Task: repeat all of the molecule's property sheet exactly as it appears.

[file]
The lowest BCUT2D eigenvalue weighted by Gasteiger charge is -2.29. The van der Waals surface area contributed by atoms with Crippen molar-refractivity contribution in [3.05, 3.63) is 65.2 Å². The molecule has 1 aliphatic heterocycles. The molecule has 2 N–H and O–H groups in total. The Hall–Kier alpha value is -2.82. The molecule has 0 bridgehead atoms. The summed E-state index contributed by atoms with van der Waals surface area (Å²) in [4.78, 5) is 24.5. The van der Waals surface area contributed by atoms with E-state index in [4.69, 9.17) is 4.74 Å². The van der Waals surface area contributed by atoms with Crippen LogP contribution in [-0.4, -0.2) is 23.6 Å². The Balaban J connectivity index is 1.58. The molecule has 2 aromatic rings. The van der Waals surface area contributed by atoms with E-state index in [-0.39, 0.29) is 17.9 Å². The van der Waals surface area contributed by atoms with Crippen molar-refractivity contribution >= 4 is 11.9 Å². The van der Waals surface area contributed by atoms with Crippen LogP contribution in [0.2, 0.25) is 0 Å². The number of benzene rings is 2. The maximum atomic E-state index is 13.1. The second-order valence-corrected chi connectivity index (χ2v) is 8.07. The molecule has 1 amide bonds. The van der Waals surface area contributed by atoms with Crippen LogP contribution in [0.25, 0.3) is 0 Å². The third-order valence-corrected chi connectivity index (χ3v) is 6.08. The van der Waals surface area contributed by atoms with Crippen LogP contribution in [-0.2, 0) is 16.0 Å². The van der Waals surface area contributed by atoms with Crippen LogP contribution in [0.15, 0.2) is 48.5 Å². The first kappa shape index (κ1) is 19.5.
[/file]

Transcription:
The lowest BCUT2D eigenvalue weighted by Gasteiger charge is -2.29. The van der Waals surface area contributed by atoms with Crippen molar-refractivity contribution in [3.05, 3.63) is 65.2 Å². The molecule has 1 aliphatic heterocycles. The molecule has 2 N–H and O–H groups in total. The Hall–Kier alpha value is -2.82. The molecule has 0 bridgehead atoms. The summed E-state index contributed by atoms with van der Waals surface area (Å²) in [4.78, 5) is 24.5. The van der Waals surface area contributed by atoms with E-state index in [4.69, 9.17) is 4.74 Å². The van der Waals surface area contributed by atoms with Crippen LogP contribution in [-0.4, -0.2) is 23.6 Å². The Balaban J connectivity index is 1.58. The molecule has 2 aromatic rings. The van der Waals surface area contributed by atoms with E-state index in [-0.39, 0.29) is 17.9 Å². The van der Waals surface area contributed by atoms with Crippen molar-refractivity contribution >= 4 is 11.9 Å². The van der Waals surface area contributed by atoms with Crippen LogP contribution in [0.2, 0.25) is 0 Å². The number of benzene rings is 2. The maximum atomic E-state index is 13.1. The second-order valence-corrected chi connectivity index (χ2v) is 8.07. The molecule has 1 amide bonds. The van der Waals surface area contributed by atoms with Crippen LogP contribution in [0.25, 0.3) is 0 Å². The third-order valence-corrected chi connectivity index (χ3v) is 6.08. The van der Waals surface area contributed by atoms with Crippen LogP contribution in [-0.2, 0) is 16.0 Å². The van der Waals surface area contributed by atoms with Crippen LogP contribution in [0.15, 0.2) is 48.5 Å². The first kappa shape index (κ1) is 19.5.